Huma Bhabha at David Zwirner Gallery NYC

 

 

 

Huma Bhabha, Untitled, 2023; Ink, acrylic, pastel, and collage on paper. 51 7/8 x 51 7/8 inches (131.8 x 131.8 cm). Framed: 57 x 57 inches (144.8 x 144.8 cm). Image courtesy of David Zwirner Gallery.

David Zwirner is pleased to present concurrent exhibitions of work by Huma Bhabha (b. 1962) at the gallery’s 537 West 20th Street and 34 East 69th Street locations in New York. These are the gallery’s first presentations of Bhabha’s work since the announcement of her representation in 2022, and they follow the artist’s 2023 solo exhibition at M Leuven, Belgium, which recently traveled to MO.CO., Montpellier, France. In March 2024, three sculptures by Bhabha will be specially featured in the retrospective exhibition Julie Mehretu: Ensemble at Palazzo Grassi, Venice. In April 2024, a large-scale installation by Bhabha, commissioned by Public Art Fund, will be unveiled at Brooklyn Bridge Park, New York.

Huma Bhabha’s studio, Poughkeepsie, New York. Photo by Jason Schmidt

Bhabha creates layered and nuanced sculptures and drawings that center on a reinvention of the figure and its expressive possibilities. Her formally innovative practice pulls from a wide range of references, from those that span the history of art to quotidian influences such as science fiction and horror films and the makeshift structures and detritus of urban life. Instinctive and rigorous, her work brings diverse aesthetic, cultural, and psychological touchstones into contact with matters of surface, materiality, and formal construction. Featured at West 20th Street are new sculptures, varying in size from small to monumental; on view at East 69th Street are new works on paper and smaller-scale sculptures. Together, the exhibitions highlight Bhabha’s ability to move between a wide range of media and forms, creating deeply resonant hybrid figures that seem to simultaneously dwell in the past, present, and future.

The exhibition in Chelsea comprises a grouping of figures in patinated and painted bronze or cast in iron. The works are sculpted from materials including styrofoam, cork, and clay, which the artist then carves, gouges, paints over, and otherwise marks up before casting. While distinct in appearance and size, all the sculptures in the exhibition seem to be connected by a kind of genetic thread, forming an emotional hive that resides in a shared landscape of destruction, displacement, and rebirth. A lone diminutive figure cast in bronze and painted from the neck down in styrofoam pink, What Should it Be (2024) stands like a ringmaster or liminal guide poised at the threshold of distinct physical or psychic terrains as it leads visitors into a charged zone, recalling the titular character from Andrei Tarkovsky’s science-fiction cinematic masterpiece Stalker (1979). Beyond lies a group of three cast-iron sculptures—Bhabha’s first foray into the medium—of disembodied heads and torsos laid out on concrete plinths, glowing fiery orange as they rust, as if caught in a radioactive wasteland or left for dead on the scorched surface of Mars. The cast-iron works will continue to oxidize and evolve in appearance, affirming the notion of time as a primordial sculptor’s tool—a concept that Bhabha has repeatedly returned to in her oeuvre.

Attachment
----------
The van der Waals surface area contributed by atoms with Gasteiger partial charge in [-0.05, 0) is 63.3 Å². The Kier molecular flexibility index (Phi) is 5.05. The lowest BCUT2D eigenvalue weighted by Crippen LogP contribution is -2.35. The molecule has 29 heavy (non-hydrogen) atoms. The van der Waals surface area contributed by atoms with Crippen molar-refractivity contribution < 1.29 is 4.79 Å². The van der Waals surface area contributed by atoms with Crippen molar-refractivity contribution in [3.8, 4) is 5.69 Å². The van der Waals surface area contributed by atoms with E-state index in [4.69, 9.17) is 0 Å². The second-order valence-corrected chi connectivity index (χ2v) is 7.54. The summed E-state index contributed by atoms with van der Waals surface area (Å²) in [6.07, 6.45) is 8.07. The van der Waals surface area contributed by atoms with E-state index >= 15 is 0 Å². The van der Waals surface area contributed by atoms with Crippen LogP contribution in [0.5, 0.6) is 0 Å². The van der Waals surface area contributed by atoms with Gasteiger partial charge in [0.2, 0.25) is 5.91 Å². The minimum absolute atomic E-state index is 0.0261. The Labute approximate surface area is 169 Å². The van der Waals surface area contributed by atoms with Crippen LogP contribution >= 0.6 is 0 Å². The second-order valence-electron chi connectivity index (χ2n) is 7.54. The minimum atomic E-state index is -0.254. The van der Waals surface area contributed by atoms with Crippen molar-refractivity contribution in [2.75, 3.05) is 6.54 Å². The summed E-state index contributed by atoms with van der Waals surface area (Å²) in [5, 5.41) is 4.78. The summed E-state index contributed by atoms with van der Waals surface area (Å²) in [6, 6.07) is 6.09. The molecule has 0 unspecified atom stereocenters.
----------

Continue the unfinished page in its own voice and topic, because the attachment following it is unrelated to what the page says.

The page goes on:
Installation view, Huma Bhabha, David Zwirner, New York, 2024

Further inside are two upright figures, Maybe Nothing Maybe Everything (2024) and Nothing Falls (2024), both cast in bronze. The former presents a multiheaded creature whose arms are pressed to its chest in prayer or panic. The latter takes the form of a rectangular earthen body that surges upward from the ground—reminiscent of the unshakable monolith from Stanley Kubrick’s film 2001: A Space Odyssey (1968)—and pushes its bone-white skeletal head toward the open sky as if it is a holy relic or ritual sacrifice on a dais. As Bhabha evocatively describes, the work’s contrasting geometric and organic forms resemble “earth sculpted by wind and fire touching a cloud made of bone.”1

These two sculptures flank the largest figure in the show, Even Stones Have Eyes (2023), which stands more than twelve feet tall. With its shadowy Januslike faces that have been etched, scarred, and seemingly charred, this peg-legged behemoth exudes a thrilling stillness and horror as it towers over its companions like a watchful parent surrounded by its brood. At once monstrous, animal, alien, and deeply human, Bhabha’s totemic figures recall cycles of growth and decay, destruction and restoration, thereby challenging our understandings of permanence, monumentality, and personal and collective histories.

Installation view, Huma Bhabha, David Zwirner, New York, 2024

At the East 69th Street gallery, the cast-iron sculpture Waddah (2024) takes the form of a lone petrified human figure—devoid of a face or identifying features—that rests on a pedestal reminiscent of black earth. As with many of her recent sculptures, Bhabha considers the plinth to be an intrinsic part of the work, lending the overall arrangement the feeling of a mortal relic or an artifact from another world. The other sculpture on view, My Ancestor (2023), comprises a pair of amputated legs that have been sculpted out of porous cork and inscribed with lines of white chalk to resemble stump feet or cloven hooves. Hovering between states of ruin and repair, these sculptures appear either as bearers of the collective casualties forced on nature, or as signs of fresh life emerging from the earth. Juxtaposed with Waddah and My Ancestor is a suite of new works on paper, each one depicting a different head constructed from vibrant swaths and strokes of ink, acrylic, gouache, and pastel, as well as elements of collage. An enduring and crucial aspect of her practice, Bhabha’s large-format multimedia drawings beckon the viewer with their exaggerated, ghoulish visages and unabashedly confrontational gazes.